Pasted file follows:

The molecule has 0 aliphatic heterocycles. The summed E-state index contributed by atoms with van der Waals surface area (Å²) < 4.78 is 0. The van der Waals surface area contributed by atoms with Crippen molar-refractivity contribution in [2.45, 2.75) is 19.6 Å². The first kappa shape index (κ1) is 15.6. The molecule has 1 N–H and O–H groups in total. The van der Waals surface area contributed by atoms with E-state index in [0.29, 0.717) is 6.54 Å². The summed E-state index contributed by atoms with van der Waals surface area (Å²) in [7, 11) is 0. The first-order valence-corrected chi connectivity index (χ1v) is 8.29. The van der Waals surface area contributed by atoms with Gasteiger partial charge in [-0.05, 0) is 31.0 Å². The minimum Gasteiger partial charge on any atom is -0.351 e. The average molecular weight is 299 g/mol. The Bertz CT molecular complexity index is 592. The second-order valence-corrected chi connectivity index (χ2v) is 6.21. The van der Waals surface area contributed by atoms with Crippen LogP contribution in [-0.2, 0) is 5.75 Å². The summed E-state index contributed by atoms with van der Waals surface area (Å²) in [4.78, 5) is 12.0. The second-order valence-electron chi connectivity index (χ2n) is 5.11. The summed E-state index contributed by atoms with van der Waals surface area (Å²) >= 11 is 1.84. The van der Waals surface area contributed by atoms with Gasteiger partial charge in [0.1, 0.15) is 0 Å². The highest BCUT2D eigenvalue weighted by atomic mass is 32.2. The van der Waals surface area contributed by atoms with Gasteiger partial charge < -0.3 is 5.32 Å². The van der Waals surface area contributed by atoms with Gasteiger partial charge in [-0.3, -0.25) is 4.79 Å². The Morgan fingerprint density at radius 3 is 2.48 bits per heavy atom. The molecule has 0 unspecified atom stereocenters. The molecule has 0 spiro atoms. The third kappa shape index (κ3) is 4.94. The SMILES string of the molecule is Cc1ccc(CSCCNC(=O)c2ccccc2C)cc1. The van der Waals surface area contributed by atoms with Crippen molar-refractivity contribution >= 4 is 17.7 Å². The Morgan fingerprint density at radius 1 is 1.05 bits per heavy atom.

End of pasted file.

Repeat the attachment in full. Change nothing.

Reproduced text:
The molecule has 0 aliphatic heterocycles. The summed E-state index contributed by atoms with van der Waals surface area (Å²) < 4.78 is 0. The van der Waals surface area contributed by atoms with Crippen molar-refractivity contribution in [2.45, 2.75) is 19.6 Å². The first kappa shape index (κ1) is 15.6. The molecule has 1 N–H and O–H groups in total. The van der Waals surface area contributed by atoms with E-state index in [0.29, 0.717) is 6.54 Å². The summed E-state index contributed by atoms with van der Waals surface area (Å²) in [7, 11) is 0. The first-order valence-corrected chi connectivity index (χ1v) is 8.29. The van der Waals surface area contributed by atoms with Gasteiger partial charge in [-0.05, 0) is 31.0 Å². The minimum Gasteiger partial charge on any atom is -0.351 e. The average molecular weight is 299 g/mol. The Bertz CT molecular complexity index is 592. The second-order valence-corrected chi connectivity index (χ2v) is 6.21. The van der Waals surface area contributed by atoms with Crippen LogP contribution in [-0.2, 0) is 5.75 Å². The summed E-state index contributed by atoms with van der Waals surface area (Å²) in [4.78, 5) is 12.0. The second-order valence-electron chi connectivity index (χ2n) is 5.11. The summed E-state index contributed by atoms with van der Waals surface area (Å²) >= 11 is 1.84. The van der Waals surface area contributed by atoms with Gasteiger partial charge in [0.1, 0.15) is 0 Å². The highest BCUT2D eigenvalue weighted by atomic mass is 32.2. The van der Waals surface area contributed by atoms with Gasteiger partial charge < -0.3 is 5.32 Å². The van der Waals surface area contributed by atoms with Gasteiger partial charge in [-0.3, -0.25) is 4.79 Å². The Morgan fingerprint density at radius 3 is 2.48 bits per heavy atom. The molecule has 0 unspecified atom stereocenters. The molecule has 0 spiro atoms. The third kappa shape index (κ3) is 4.94. The SMILES string of the molecule is Cc1ccc(CSCCNC(=O)c2ccccc2C)cc1. The van der Waals surface area contributed by atoms with Crippen molar-refractivity contribution >= 4 is 17.7 Å². The Morgan fingerprint density at radius 1 is 1.05 bits per heavy atom.